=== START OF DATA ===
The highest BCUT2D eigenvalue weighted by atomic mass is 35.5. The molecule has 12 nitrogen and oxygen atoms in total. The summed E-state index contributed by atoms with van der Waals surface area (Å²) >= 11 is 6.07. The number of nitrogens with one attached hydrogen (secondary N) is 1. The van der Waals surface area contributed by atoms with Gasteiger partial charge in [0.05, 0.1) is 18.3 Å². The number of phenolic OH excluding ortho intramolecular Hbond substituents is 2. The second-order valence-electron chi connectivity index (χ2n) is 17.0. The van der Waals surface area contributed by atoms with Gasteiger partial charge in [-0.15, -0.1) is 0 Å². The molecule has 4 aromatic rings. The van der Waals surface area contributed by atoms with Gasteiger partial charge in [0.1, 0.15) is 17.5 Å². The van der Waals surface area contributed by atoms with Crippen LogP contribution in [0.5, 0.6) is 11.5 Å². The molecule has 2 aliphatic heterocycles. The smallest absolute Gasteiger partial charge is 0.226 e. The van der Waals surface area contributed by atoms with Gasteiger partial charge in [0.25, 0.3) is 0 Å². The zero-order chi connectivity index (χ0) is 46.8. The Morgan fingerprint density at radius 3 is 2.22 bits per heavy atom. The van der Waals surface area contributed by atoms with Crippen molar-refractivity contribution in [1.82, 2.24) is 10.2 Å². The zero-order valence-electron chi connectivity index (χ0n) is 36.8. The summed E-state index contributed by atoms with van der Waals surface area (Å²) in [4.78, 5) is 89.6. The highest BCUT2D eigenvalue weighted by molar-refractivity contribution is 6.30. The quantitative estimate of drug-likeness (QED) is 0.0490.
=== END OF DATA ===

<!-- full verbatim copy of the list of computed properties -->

The highest BCUT2D eigenvalue weighted by atomic mass is 35.5. The molecule has 12 nitrogen and oxygen atoms in total. The summed E-state index contributed by atoms with van der Waals surface area (Å²) >= 11 is 6.07. The number of nitrogens with one attached hydrogen (secondary N) is 1. The van der Waals surface area contributed by atoms with Gasteiger partial charge in [0.05, 0.1) is 18.3 Å². The number of phenolic OH excluding ortho intramolecular Hbond substituents is 2. The second-order valence-electron chi connectivity index (χ2n) is 17.0. The van der Waals surface area contributed by atoms with Gasteiger partial charge in [-0.15, -0.1) is 0 Å². The molecule has 4 aromatic rings. The van der Waals surface area contributed by atoms with Gasteiger partial charge in [0.1, 0.15) is 17.5 Å². The van der Waals surface area contributed by atoms with Crippen LogP contribution in [0.5, 0.6) is 11.5 Å². The molecule has 2 aliphatic heterocycles. The smallest absolute Gasteiger partial charge is 0.226 e. The van der Waals surface area contributed by atoms with Gasteiger partial charge in [0.25, 0.3) is 0 Å². The zero-order chi connectivity index (χ0) is 46.8. The Morgan fingerprint density at radius 3 is 2.22 bits per heavy atom. The van der Waals surface area contributed by atoms with Crippen molar-refractivity contribution in [1.82, 2.24) is 10.2 Å². The zero-order valence-electron chi connectivity index (χ0n) is 36.8. The summed E-state index contributed by atoms with van der Waals surface area (Å²) in [4.78, 5) is 89.6. The highest BCUT2D eigenvalue weighted by molar-refractivity contribution is 6.30. The quantitative estimate of drug-likeness (QED) is 0.0490.